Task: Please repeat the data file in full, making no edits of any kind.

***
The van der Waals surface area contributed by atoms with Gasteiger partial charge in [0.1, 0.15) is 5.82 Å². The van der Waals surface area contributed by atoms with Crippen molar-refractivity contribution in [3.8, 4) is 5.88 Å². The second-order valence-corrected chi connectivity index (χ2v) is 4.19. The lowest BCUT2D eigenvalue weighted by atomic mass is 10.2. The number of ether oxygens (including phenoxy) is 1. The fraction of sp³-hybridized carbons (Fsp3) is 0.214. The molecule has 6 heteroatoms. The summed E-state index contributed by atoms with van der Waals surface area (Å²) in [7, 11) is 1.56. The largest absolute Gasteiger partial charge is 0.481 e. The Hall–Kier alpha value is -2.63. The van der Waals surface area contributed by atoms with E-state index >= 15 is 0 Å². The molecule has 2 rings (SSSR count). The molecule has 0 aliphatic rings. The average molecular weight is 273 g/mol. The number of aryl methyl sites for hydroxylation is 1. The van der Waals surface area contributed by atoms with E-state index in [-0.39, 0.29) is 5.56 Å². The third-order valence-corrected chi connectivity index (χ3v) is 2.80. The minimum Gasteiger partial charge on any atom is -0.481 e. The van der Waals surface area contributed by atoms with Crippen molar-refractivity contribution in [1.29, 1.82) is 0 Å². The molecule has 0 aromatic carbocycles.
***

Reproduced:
The van der Waals surface area contributed by atoms with Gasteiger partial charge in [0.1, 0.15) is 5.82 Å². The van der Waals surface area contributed by atoms with Crippen molar-refractivity contribution in [3.8, 4) is 5.88 Å². The second-order valence-corrected chi connectivity index (χ2v) is 4.19. The lowest BCUT2D eigenvalue weighted by atomic mass is 10.2. The number of ether oxygens (including phenoxy) is 1. The fraction of sp³-hybridized carbons (Fsp3) is 0.214. The molecule has 6 heteroatoms. The summed E-state index contributed by atoms with van der Waals surface area (Å²) in [7, 11) is 1.56. The largest absolute Gasteiger partial charge is 0.481 e. The Hall–Kier alpha value is -2.63. The van der Waals surface area contributed by atoms with E-state index >= 15 is 0 Å². The molecule has 2 rings (SSSR count). The molecule has 0 aliphatic rings. The average molecular weight is 273 g/mol. The number of aryl methyl sites for hydroxylation is 1. The van der Waals surface area contributed by atoms with E-state index in [-0.39, 0.29) is 5.56 Å². The third-order valence-corrected chi connectivity index (χ3v) is 2.80. The minimum Gasteiger partial charge on any atom is -0.481 e. The van der Waals surface area contributed by atoms with Crippen molar-refractivity contribution in [1.29, 1.82) is 0 Å². The molecule has 0 aromatic carbocycles.